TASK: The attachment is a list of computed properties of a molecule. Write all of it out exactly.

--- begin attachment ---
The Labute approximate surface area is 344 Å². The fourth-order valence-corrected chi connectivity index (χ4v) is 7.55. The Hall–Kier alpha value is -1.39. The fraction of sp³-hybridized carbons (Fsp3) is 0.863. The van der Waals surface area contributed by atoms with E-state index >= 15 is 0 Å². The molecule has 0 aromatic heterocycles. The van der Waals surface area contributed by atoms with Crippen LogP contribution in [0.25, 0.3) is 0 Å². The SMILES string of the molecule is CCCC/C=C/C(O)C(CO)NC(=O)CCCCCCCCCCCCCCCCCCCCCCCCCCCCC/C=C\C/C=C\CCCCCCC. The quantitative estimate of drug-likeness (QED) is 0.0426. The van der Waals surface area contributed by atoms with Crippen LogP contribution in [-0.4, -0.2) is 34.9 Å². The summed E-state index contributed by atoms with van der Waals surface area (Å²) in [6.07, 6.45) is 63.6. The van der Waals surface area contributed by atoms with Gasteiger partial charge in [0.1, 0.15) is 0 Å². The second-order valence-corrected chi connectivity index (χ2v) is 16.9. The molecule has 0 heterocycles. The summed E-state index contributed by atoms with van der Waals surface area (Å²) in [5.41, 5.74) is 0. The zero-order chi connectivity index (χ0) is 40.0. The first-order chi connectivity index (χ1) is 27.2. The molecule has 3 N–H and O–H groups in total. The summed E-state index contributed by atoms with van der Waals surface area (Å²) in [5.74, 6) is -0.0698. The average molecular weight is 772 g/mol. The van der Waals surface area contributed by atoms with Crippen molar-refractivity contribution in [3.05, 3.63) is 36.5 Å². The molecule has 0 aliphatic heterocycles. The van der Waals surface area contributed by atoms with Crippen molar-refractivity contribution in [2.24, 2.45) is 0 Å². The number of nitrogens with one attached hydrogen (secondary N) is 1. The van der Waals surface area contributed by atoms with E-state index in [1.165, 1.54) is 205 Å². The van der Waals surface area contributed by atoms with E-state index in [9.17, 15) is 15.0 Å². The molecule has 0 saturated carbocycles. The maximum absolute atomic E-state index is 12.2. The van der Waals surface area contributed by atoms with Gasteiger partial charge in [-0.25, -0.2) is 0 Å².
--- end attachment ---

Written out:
The Labute approximate surface area is 344 Å². The fourth-order valence-corrected chi connectivity index (χ4v) is 7.55. The Hall–Kier alpha value is -1.39. The fraction of sp³-hybridized carbons (Fsp3) is 0.863. The van der Waals surface area contributed by atoms with E-state index >= 15 is 0 Å². The molecule has 0 aromatic heterocycles. The van der Waals surface area contributed by atoms with Crippen LogP contribution in [0.25, 0.3) is 0 Å². The SMILES string of the molecule is CCCC/C=C/C(O)C(CO)NC(=O)CCCCCCCCCCCCCCCCCCCCCCCCCCCCC/C=C\C/C=C\CCCCCCC. The quantitative estimate of drug-likeness (QED) is 0.0426. The van der Waals surface area contributed by atoms with Crippen LogP contribution in [-0.4, -0.2) is 34.9 Å². The summed E-state index contributed by atoms with van der Waals surface area (Å²) in [6.07, 6.45) is 63.6. The van der Waals surface area contributed by atoms with Gasteiger partial charge in [0.1, 0.15) is 0 Å². The second-order valence-corrected chi connectivity index (χ2v) is 16.9. The molecule has 0 heterocycles. The summed E-state index contributed by atoms with van der Waals surface area (Å²) in [5.41, 5.74) is 0. The zero-order chi connectivity index (χ0) is 40.0. The first-order chi connectivity index (χ1) is 27.2. The molecule has 3 N–H and O–H groups in total. The summed E-state index contributed by atoms with van der Waals surface area (Å²) in [5.74, 6) is -0.0698. The average molecular weight is 772 g/mol. The van der Waals surface area contributed by atoms with Crippen molar-refractivity contribution in [3.05, 3.63) is 36.5 Å². The molecule has 0 aliphatic heterocycles. The van der Waals surface area contributed by atoms with Crippen molar-refractivity contribution in [2.24, 2.45) is 0 Å². The number of nitrogens with one attached hydrogen (secondary N) is 1. The van der Waals surface area contributed by atoms with E-state index in [1.165, 1.54) is 205 Å². The van der Waals surface area contributed by atoms with E-state index in [9.17, 15) is 15.0 Å². The molecule has 0 saturated carbocycles. The maximum absolute atomic E-state index is 12.2. The van der Waals surface area contributed by atoms with Gasteiger partial charge in [-0.25, -0.2) is 0 Å².